This Week in Real Estate ended with increased speculation as to what the Feds will do with rates when they meet in two weeks. Following Friday’s August jobs report, that was hyped as an influencing factor to raise or not raise rates, resulted in just the opposite effect. The data was tame and did little to influence either side of the argument. Below are a few of the highlights from the first week in September that influence our business:
* CoreLogic Reports National Home Prices Rose by 6.9% Year Over Year in July 2015. On Tuesday CoreLogic released its July 2015 Home Price Index (HPI) which shows that home prices nationwide, including distressed sales, increased by 6.9 percent in July 2015 compared with July 2014. Ten states have experienced increased growth in the last year that matched or surpassed the nation as a whole; those states are: Colorado, Florida, Hawaii, Nevada, New York, Oregon, South Carolina, South Dakota, Texas and Washington. Including distressed sales, the five states with the highest home price appreciation were: Colorado (+10.4%), Washington (+9.9%), Nevada (+9.1%), Hawaii (+8.9%) and Oregon (+8.8%). Excluding distressed sales, the five states with the highest home price appreciation were: Colorado (+10.1%), Washington (+9.5%), Nevada (+9.1%), Oregon (+9.1%) and New York (+9.0%). Full Story… http://www.corelogic.com/about-us/news/corelogic-reports-national-home-prices-rose-by-6.9-percent-year-over-year-in-july-2015.aspx
* Mortgage Credit Availability Increases in August. Mortgage credit availability increased in August according to the Mortgage Credit Availability Index (MCAI), a report from the Mortgage Bankers Association (MBA). The MCAI increased 0.5 percent to 126.1 in August. A decline in the MCAI indicates that lending standards are tightening, while increases in the index are indicative of loosening credit. Of the four component indices, the Jumbo MCAI saw the greatest loosening (up to 0.7 percent over the month) followed by Conventional MCAI (up 0.5 percent), the Government MCAI (up 0.4 percent), and the Conforming MCAI (up 0.3 percent). “Mortgage credit availability increased in August and has increased in eight of the last nine months,” said Mike Fratantoni, MBA’s Chief Economist. Full Story… https://www.mba.org/2015-press-releases/sept/mortgage-credit-availability-increases-in-august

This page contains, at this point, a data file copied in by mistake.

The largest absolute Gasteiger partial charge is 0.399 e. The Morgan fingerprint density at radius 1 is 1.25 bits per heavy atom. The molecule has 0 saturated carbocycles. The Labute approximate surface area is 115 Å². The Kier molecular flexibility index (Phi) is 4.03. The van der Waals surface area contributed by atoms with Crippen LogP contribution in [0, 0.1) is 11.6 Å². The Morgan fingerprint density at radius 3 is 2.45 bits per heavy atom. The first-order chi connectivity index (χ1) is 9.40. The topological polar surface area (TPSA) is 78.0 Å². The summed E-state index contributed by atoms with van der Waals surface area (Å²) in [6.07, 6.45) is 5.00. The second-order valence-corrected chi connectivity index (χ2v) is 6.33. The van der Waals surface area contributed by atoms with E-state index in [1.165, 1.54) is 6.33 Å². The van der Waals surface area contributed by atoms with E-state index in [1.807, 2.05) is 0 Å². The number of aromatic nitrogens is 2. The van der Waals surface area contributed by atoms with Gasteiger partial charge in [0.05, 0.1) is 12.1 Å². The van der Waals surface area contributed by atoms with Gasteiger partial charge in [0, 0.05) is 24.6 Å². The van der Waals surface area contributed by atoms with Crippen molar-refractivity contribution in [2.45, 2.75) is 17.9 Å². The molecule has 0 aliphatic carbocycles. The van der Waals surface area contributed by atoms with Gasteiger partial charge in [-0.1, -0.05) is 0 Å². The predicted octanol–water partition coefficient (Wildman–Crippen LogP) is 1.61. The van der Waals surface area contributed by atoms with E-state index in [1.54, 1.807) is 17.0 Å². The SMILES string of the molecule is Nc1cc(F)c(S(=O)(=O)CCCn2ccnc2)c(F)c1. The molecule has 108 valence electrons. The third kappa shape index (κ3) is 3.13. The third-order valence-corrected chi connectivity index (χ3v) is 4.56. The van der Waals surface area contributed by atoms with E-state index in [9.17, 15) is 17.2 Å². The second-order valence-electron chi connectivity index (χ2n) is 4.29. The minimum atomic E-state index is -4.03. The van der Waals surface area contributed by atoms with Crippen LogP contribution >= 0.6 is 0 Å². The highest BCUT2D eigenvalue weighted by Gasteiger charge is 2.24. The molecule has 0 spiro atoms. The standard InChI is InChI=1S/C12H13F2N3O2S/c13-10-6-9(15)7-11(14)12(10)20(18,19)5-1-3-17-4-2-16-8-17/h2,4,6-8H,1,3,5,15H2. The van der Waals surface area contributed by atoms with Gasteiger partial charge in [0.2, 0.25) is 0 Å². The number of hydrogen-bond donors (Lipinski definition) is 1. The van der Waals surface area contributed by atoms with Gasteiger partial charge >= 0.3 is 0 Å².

* U.S. Construction Spending Hits a New Postrecession High. U.S. construction spending rose to the highest level in more than seven years in July. Total construction spending climbed 0.7% from the prior month to a seasonally adjusted annual rate of $1.083 trillion, the Commerce Department said Tuesday, the highest level since May 2008. Private building led the way, with both residential and nonresidential construction hitting new post recession highs. “The overall impression from the past few months is that the construction sector overall is the strongest part of the economy, with spending up at a remarkable 26% annualized rate in the three months to July,” said Ian Shepherdson, chief economist at Pantheon Macroeconomics. Full Story… http://blogs.wsj.com/economics/2015/09/01/u-s-construction-spending-hits-new-postrecession-high-2/
* Mortgage Rates at Recent Lows After Jobs Data. Mortgage rates fell to their lowest levels in more than a week on Friday, following the release of August’s official employment figures. While the headline job creation was weaker than expected, several components of the report offset the weakness. Previous months were revised to show better job creation, the unemployment rate fell to 5.1, and wages grew slightly faster than expected. Full story… http://www.mortgagenewsdaily.com/consumer_rates/509440.aspx
Have a productive week!